While finding some reasons to be hopeful, the 2018 Kids Count Factbook says nearly 20 percent of children in Rhode Island are living in poverty, and large disparities exist when it comes to minorities – Native Americans, Hispanic and Black Children – and Asian and White Children.
Kids Count also found that the average rent in Rhode Island rose for the first time in several years, while the number of families living in shelters also increased. Kids Count found that the average cost of rent in Rhode Island rose by nearly $100 to $1,385, “after remaining fairly stable between 2008 and 2016.”
Kids Count is a report issued annually by Rhode Island Kids Count. It is to be presented at a breakfast program Monday morning. Release of any information was embargoed until 12:01 a.m. Monday.
While finding areas of concern, the report also found reason to be hopeful, with Rhode Island among leaders in healthcare provided children, increases in the number of children cared for in foster care, rather than in congregate care. It also found more low-income Rhode Island children enrolled in public preschool through the State Pre-K program and Head Start, with 41 percent of low-income pupils enrolled in those programs. Additionally, it also found that all Rhode Island kindergarten pupils have access to full-day kindergarten.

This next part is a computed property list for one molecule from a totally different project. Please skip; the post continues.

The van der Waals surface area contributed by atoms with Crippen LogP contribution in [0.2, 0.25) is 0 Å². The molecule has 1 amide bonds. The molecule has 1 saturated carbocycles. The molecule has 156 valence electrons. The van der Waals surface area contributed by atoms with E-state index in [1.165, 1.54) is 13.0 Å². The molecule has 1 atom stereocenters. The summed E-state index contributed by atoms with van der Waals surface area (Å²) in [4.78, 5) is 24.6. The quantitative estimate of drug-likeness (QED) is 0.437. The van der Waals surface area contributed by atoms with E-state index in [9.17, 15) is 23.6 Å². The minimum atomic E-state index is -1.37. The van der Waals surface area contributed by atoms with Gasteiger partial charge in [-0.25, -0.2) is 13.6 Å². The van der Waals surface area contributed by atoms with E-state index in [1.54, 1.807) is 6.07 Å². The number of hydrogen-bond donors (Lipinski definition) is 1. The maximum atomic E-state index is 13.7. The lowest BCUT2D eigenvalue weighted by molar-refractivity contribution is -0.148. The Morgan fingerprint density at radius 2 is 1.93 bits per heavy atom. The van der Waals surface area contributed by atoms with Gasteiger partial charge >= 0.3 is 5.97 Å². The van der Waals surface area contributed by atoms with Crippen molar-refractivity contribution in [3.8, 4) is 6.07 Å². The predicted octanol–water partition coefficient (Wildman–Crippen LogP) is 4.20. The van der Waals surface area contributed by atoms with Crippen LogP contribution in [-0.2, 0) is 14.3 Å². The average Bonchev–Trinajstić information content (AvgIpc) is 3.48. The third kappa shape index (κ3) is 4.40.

“Wide gaps continue to exist between children of color and white children in nearly every Factbook indicator, and these gaps will hold Rhode Island back in terms of our educational and workforce goals and future prosperity,” says Kids Count Executive Director Elizabeth Burke Bryant.
Between 2012 and 2016, the report says, 19 percent of Rhode Island children “lived in households with incomes below the national poverty threshold.
“Disparities in poverty rates: 59 percent of Native American, 40 percent of Hispanic, and 31 percent of Black children in Rhode Island lived In poverty, compared to 8 percent of Asian children and 15 percent of White children.”
But Bryant says she is encouraged by the increase in pre-school enrollment by low-income Rhode Island Children.
The 2018 Rhode Island Kids Count Factbook says it “charts improvements and declines in the well-being of Rhode Island 208,640 children.” The data provides a Rhode Island overview and specific information for each of Rhode Island 39 cities and towns.
Factbook also groups information in five categories – family and community, economic well-being, health, safety, and education. Over the next several days, WhatsUpNewp will explore findings in each category.